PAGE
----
%0 Conference Paper
%A Jantzer, I.
%A Knutsson, S.
%D 2010
%T Critical gradients for tailings dam design
%P 23-33
%E R. Jewell & A.B. Fourie
%C Perth
%8 29 September - 1 October
%B Proceedings of the First International Seminar on the Reduction of Risk in the Management of Tailings and Mine Waste
%X Knowledge on tailings dam design is often derived from conventional earth and rockfill dams that are
designed for relatively short service periods. Tailings dams often differ in both structural design and service
life, where a long-term stability of 1,000 years or more is demanded. One of the most important factors
related to tailings dam stability and performance in long-term perspective is the prevention of failure from
internal erosion, i.e. particle migration initiated by seepage pressure.
Internal erosion is a process not yet completely understood; it is related to the seepage rate, which in turn is
connected to the hydraulic gradient, the internal structure, particle size distribution, etc. The hydraulic
gradient is therefore crucial for embankment stability and prevention of particle migration for a given
material. A basic research question is: does a maximum hydraulic gradient in a given material exist, below
which internal erosion cannot be initiated? If so, what maximum gradient can we allow for a tailings dam
construction in order to prevent internal erosion with respect to the long-term stability of the construction?
The maximum, or critical, gradient is often related to slope stability problems, heave, or blow out. Such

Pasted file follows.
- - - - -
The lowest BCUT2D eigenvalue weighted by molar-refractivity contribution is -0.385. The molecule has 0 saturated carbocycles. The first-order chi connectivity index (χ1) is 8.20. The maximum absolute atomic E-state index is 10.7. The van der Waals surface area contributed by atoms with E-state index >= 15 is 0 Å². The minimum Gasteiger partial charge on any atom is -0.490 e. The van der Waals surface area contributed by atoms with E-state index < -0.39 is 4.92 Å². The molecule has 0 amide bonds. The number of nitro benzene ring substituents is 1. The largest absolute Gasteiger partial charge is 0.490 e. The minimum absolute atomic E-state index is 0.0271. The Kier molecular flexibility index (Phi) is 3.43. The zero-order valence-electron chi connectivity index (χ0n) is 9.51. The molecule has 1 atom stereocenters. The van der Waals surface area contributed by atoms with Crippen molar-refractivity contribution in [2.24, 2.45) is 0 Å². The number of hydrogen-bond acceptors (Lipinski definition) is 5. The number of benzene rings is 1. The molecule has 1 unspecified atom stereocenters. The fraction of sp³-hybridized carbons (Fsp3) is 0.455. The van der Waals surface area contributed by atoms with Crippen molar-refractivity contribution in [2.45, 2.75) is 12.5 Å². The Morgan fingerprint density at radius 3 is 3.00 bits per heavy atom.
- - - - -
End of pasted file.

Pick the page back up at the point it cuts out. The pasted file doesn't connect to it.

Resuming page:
critical values differ from a critical hydraulic gradient for internal erosion problems taking place inside the
soil matrix. To be able to apply critical values on internal erosion problems, clear definitions and
information on the origin of a given critical hydraulic gradient is needed. This paper presents a detailed
literature survey on reported values of critical hydraulic gradients for the initiation of piping. These values
are derived from laboratory tests and from experiences of conventional dam constructions, i.e. they have to
be looked upon in a limited time perspective. This paper discusses the use of these values for tailings dams
design.
To take the long-term aspect into account, natural analogies to dam constructions have been analysed. These
structures are formations from the last glaciations that have fulfilled the task of damming water. Such
structures are especially interesting with regard to their obvious stability against internal erosion over long
time periods. Natural analogies to dam constructions in Sweden are analysed to some extent and presented
in this paper. Results show that they are stable under a hydraulic gradient between 0.02 and 0.05. Current
guidelines on tailings dam design in Sweden allows a hydraulic gradient where neither the long-term
stability of the construction, nor the possible degradation of the construction material is taken into account.
To ensure a long-term stability of tailings dam constructions, a more thorough understanding of the critical
hydraulic gradient is needed, and a modification of the present design guidelines is suggested.
%1 Perth
%I Australian Centre for Geomechanics
%U https://papers.acg.uwa.edu.au/p/1008_03_Jantzer/
%R 10.36487/ACG_rep/1008_03_Jantzer